The years I resided at Parsons Hall, women from the Pharmacy and Physical Therapy Schools also roomed there. My senior year roommate was a P. T. student who became a good friend. 
There was one red phone on the wall of the hallway for use by the occupants of that floor. 
No privacy and no answering machine. Calls were answered by whom ever was around and hopefully, you got your messages.

We used to hang out the 3rd floor window and sing Eagles songs to the people passing by below. Dancing in the hallway, conversing in the hallway, gathering with other couples in the hallway before the Senior Formal.

The elevator was old and creaky.  I think I took the steps most of the time. 

There was a formal living room on the first floor that was always quiet.  I liked to go there to study or have time to myself.

Parsons Hall… if the walls could talk! 

Girls playing cards in Parsons Hall

Girls on the phone in Parsons Hall

Girls hanging out a window in Parsons Hall

Maureen Maskarinec (Maiden name: Bria), BSN '77 1975-77

I had a great time living in Parsons Hall . The double room was big; lots of light. My first roommate was from Maryland and always brought back homemade goodies to share when she went home, which was usually every weekend. My next roommate was also from Maryland. She went home weekends too. I was from out-of-state and formed friendships with five women who I am still friends with today. Four nursing grads and one physical therapy grad. We try to get together every few years and share our memories of living on campus and Parsons Hall - going to the Student Union, The Campus Inn, and the restaurant on the corner a block away, when we wanted a change from dining hall food. We shared many late night study halls and helped each other prepare for clinics and exams. Lots of laughs too. A great time.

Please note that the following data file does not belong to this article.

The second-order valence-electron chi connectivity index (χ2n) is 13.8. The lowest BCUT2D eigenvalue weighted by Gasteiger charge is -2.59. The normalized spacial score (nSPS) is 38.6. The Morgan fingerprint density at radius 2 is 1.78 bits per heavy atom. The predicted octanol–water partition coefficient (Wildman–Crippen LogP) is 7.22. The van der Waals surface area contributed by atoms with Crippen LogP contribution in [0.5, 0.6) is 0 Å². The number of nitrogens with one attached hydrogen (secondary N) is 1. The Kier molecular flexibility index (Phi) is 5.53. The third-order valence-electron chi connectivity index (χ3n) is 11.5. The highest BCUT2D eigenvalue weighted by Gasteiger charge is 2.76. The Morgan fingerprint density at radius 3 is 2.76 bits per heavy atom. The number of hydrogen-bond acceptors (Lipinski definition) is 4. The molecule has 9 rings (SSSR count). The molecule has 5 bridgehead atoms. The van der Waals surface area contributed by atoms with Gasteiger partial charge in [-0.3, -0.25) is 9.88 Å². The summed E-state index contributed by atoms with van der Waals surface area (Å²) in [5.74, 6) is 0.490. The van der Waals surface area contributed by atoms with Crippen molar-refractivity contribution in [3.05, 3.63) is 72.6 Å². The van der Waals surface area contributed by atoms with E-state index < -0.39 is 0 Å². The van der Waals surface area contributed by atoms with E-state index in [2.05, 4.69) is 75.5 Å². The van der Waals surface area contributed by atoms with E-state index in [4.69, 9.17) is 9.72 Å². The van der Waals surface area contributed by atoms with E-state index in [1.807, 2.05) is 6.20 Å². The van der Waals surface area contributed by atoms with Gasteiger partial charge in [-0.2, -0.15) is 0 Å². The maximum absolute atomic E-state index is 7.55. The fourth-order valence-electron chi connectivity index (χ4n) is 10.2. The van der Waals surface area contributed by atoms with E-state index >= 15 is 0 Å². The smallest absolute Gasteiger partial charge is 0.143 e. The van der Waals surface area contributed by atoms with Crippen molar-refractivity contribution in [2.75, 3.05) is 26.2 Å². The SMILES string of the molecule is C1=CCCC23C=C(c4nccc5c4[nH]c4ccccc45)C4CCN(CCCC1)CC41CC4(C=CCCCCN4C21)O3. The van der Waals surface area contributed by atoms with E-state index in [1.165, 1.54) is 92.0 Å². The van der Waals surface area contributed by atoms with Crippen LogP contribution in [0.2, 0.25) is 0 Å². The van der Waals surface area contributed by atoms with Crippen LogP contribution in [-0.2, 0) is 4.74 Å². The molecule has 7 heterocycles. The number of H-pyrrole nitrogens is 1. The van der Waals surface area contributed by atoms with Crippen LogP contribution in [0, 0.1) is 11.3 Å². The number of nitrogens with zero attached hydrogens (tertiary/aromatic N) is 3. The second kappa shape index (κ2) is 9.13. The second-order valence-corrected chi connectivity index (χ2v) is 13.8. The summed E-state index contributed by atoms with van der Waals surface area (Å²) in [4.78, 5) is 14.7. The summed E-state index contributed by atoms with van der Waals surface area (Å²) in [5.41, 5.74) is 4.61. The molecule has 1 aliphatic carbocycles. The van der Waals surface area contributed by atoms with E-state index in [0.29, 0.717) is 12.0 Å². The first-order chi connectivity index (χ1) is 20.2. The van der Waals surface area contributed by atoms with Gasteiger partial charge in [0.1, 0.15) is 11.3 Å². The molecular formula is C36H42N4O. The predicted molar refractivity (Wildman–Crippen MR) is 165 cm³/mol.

Mary Stewart, BSN '81 1979-81

Well the cockroaches of course and girls screaming when one would crawl into their hair from their desk. Beds were next to desks. But the most interesting story was the pigeon that built a nest out of construction nails on the fire escape outside our 7th floor window. The pigeon even laid eggs but of course they cracked right away as they were on a bed of nails. I even contacted a nature society to let them know about this. Oh and the helicopter landing on the parking garage at all hours en-route to Shock Trauma next door. It would wake us up in the middle of the night. Those are the highlights. 

Susan Martin (Maiden name: Winzer), MSN '87, BSN '82 1980-82